Monday, June 10, 2013

The driving boom is over!

The driving boom is over! Or so proclaims a recent report by Transportation for America and the OSPIRG Foundation (OSPERG, Spring 2013).

There a number of reasons for the trend of declining VMT, foremost amongst them is the travel patterns of late 20- to early 30- year olds, dubbed in the press as “The Millennials (Transit, 2013).” These Millennials have values that seem significantly different than the generations before them. Things like walkability scores and active transportation access are displacing car culture as the top priorities when it comes to travel choices. The statistics are hard to ignore. “Among people ages 16 to 34, VMT per capita declined some 23% between 2001 and 2009, while their transit passenger miles increased by an astounding 40%. Moreover, in 2011, fewer 16 to 24-year-olds even had a license to drive than any year since 1967 (Transit, 2013).”

But what does this shift mean for the world of (U.S.) transportation? For one, a sharp decline in revenue from national and state gas tax. This means fewer funds for road maintenance and new projects. But U.S. transportation policy has not caught up to the changing trends. Car-centric projects are still being green-lit at the cost of other areas. “Even though recent data suggests that per-capita increases in driving have ended, official forecasts of future vehicle travel assume the opposite. These forecasts are used to justify spending vast sums of money on new and expanded highways, while existing roads and bridges are neglected (Foley, 2013).” We can see this disconnect between funding and revenue close to home; the economic plan for local Columbia River Crossing project hinges on assumptions based on an ever-increasing amount of auto traffic (Maus, 2013).

Those who dismiss declining VMT trends as a mere passing “blip” or “fad,” insisting that behavior will eventually swing back, are starting to sound very much like the climate change deniers, holding on tightly to outdated beliefs. Change is hard, and for politicians and bureaucrats, striking out on a new path can feel too much like admitting defeat. I wish they could see it for what it could be: innovation. Of course, accepting an inevitable reality may seem like common sense to some. But to many of those at the table, deciding our policies, it can be a truly radical notion.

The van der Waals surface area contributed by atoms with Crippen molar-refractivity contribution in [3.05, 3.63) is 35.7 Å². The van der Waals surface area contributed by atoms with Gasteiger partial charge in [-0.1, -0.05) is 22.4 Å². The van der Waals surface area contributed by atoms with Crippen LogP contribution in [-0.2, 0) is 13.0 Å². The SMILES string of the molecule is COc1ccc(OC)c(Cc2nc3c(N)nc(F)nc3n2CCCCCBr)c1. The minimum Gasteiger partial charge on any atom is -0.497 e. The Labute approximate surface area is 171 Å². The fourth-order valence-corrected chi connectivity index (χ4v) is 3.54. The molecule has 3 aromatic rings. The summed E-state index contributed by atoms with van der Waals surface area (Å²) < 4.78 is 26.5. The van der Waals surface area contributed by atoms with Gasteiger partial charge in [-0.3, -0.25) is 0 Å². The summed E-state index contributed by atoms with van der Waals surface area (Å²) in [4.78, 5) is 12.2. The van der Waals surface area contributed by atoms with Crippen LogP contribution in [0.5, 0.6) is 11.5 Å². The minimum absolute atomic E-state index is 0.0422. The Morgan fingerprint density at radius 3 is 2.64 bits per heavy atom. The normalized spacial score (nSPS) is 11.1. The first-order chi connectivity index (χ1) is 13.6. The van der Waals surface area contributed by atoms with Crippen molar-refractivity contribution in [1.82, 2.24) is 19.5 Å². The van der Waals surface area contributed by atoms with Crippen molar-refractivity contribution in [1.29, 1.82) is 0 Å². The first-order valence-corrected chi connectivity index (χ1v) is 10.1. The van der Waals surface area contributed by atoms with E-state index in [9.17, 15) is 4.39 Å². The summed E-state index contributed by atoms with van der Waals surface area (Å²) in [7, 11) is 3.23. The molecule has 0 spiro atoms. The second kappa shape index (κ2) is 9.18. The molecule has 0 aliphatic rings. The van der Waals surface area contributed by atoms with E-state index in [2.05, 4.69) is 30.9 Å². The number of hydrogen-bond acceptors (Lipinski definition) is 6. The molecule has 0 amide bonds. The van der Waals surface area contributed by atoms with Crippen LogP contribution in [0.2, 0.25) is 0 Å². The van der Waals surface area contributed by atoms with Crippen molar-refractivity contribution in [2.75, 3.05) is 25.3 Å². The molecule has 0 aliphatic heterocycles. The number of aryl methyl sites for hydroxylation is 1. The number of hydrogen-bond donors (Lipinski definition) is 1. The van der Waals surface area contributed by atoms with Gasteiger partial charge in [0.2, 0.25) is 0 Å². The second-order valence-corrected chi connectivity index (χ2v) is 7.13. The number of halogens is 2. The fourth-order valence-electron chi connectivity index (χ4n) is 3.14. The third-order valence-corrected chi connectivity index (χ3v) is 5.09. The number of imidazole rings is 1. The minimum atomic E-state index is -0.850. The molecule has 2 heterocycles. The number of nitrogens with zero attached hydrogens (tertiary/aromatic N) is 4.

There are some who believe that this return to the dense, walkable urban core is simply generational and once “The Millennials” start having kids, they will all move back to the suburbs. One article asks “What will happen to today’s 20-year-olds as they enter their 30s, raise families, and consider moving to the suburbs?” “Will this group really push systemic change (as the baby boomers did) in how Americans live, work and relate to each other (sharing cars, for instance, as opposed to owning them)? Or is this moment – with its associated driving patterns – a hiccup in history? (Badger, 2013)?” What they fail to account for is the fact that we have seen a similar shift in national values and concepts of livability. The end of the 20th century saw the flight of critical numbers out of central cities to the suburbs. Aided by city, state and federal level programs, the 1970s – 1990s saw disinvestment from the urban core on a major scale and a definitive need for beefing up auto infrastructure. According to Robert Fishman we have been experiencing a reversal of this trend since the last decade, a wave of migration “…that will reurbanize precisely those inner-city districts that were previously depopulated (Fishman, 2005).”

It seems that the trend isn’t going to swing back any time soon. “The Millennials” are making their choice clear, and policy makers should pay attention. “This group is already the largest generation in the United States, and therefore, their choices will guide the nation’s future transportation infrastructure needs (Foley, 2013).”
The growing numbers of those who have already made the move away from car dependency are becoming more outspoken and more critical of those who are slow to catch up. The comments section of is full of calls for the need of a counter-narrative to the car-is-king status quo. But how to reach the unbelievers? Many think that numbers and facts aren’t the way to do it. That appealing to people’s emotional side is the way to go.

*Thanks to Gabe R. for proof reading, thoughts. 


Badger, E. (2013). Millennials Lead the Trend to Less Driving, But What Happens As They Get Older? Retrieved from The Atlantic:
Fishman, R. (2005). Longer View: The Fifth Migration. Journal of the American Planning Association, Volume 71, Issue 4.
Foley, M. (2013). Here’s Why the American Driving Boom Ended. Retrieved from Wall Street Cheat Sheet:
Maus, J. (2013, May 14th, 2013 at 11:32 am). Report: End of driving boom requires a new direction. Retrieved from
OSPERG, F. (Spring 2013). A NEW DIRECTION: Our Changing Relationship with Driving. Frontier Group.
Transit, H. (2013, 05/ 17). the driving boom is over. Retrieved from Human Transit:

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